Women's Soccer Big Ten Champions
The team proudly posing with its Big Ten Tournament trophy

Rounding out the sophomore class, midfielder Haleigh Echard (Lebanon, Pa.) scored her lone goals on the season in back-to-back fashion in the NCAA Tournament, a stellar score with eight seconds left against Boston University and the final goal of the 4-0 drubbing of Ohio State. Joining Echard were fellow reserves Lilsi Vink-Lainas (Wynantskill, N.Y.), who finished the season with an assist, and defenders Isabelle Clauss (Clarks Summitt, Pa.), and Naperville, Ill., native Angela Widlacki.

Freshmen Phenoms

Kaleigh Riehl exploded onto the scene early for the Nittany Lions, starting each match of her debut campaign. Riehl, who hails from Fairfax Station, Va., was named to both the Second-Team and All-Freshman Big Ten Teams. Riehl logged a goal and a pair of assists, while playing 2,360 minutes, good for second on the squad.

Joining Riehl as B1G All-Freshman selections were speedy midfielder Charlotte Williams (Rochester, N.Y.), who scored the most goals of all first-year players with three, while adding seven assists, and forward Alina Ortega-Jurado (Wetzlar, Germany). Ortega-Jurado should certainly add to her marks of one goal and three assists next season, while Williams will again be a key cog in the Nittany Lions’ midfield in 2016. Coventry, Conn., native Ellie Jean was yet another encouraging newcomer on defense — starting 21 of the 26 matches she played in this year — while dishing out six assists.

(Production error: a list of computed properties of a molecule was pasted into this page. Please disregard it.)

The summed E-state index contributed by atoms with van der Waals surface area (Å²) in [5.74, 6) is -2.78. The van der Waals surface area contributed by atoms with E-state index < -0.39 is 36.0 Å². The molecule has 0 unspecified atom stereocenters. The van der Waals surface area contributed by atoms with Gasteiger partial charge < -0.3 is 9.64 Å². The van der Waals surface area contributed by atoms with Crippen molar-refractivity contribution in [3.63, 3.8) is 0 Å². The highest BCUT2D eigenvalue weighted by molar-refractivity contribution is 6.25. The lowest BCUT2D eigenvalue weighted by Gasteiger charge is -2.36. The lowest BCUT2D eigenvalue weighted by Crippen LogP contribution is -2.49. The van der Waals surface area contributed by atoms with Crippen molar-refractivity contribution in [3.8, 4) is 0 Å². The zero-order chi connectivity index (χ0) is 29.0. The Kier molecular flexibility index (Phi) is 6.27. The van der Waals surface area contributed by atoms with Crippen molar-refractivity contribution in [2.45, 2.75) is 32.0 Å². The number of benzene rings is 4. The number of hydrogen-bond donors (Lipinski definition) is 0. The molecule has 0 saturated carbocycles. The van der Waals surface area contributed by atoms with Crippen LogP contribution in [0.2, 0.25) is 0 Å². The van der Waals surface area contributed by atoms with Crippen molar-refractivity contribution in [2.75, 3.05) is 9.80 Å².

Britt Eckerstrom and Mallory Weber arrive home with the NCAA trophy

Sellersville, Pa., midfielder Marissa Sheva — a dual-sport athlete who also runs long-distance track and cross country events for Penn State — was a steady first-time contributor for the Nittany Lions, registering a trio of goals and assists. Midfielder Cecilia Knaubb (Phoenixville, Pa.) and defender Taylor Campbell-Phipps (State College, Pa.) saw action in nine matches apiece this season. Bristow, Va., forward Kristin Schnurr used her redshirt in 2015.

Rose Chandler (Atlanta, Ga.) will almost certainly get her shot in net next season, taking over for the graduated Eckerstrom. Chandler played in five matches this season and — like Driesse, Ogle, Basinger, and Elliston — has seen time with the U-20 team. The rising redshirt sophomore made two appearances with the U.S. in Spain this past October.

2015 was an unforgettable season for Penn State women’s soccer that saw the Nittany Lions accomplish a litany of goals in more ways than one. Next fall, Walsh’s ladies will enter the season with plenty of momentum as they prepare to defend their National Championship.

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About the Author

Ethan Kasales

Ethan’s a senior journalism major who grew up in Lemont, a few minutes from campus. When he’s not covering Penn State sports, you can usually find him golfing or teaching snowboarding at Tussey Mountain. Feel free to email him at [email protected].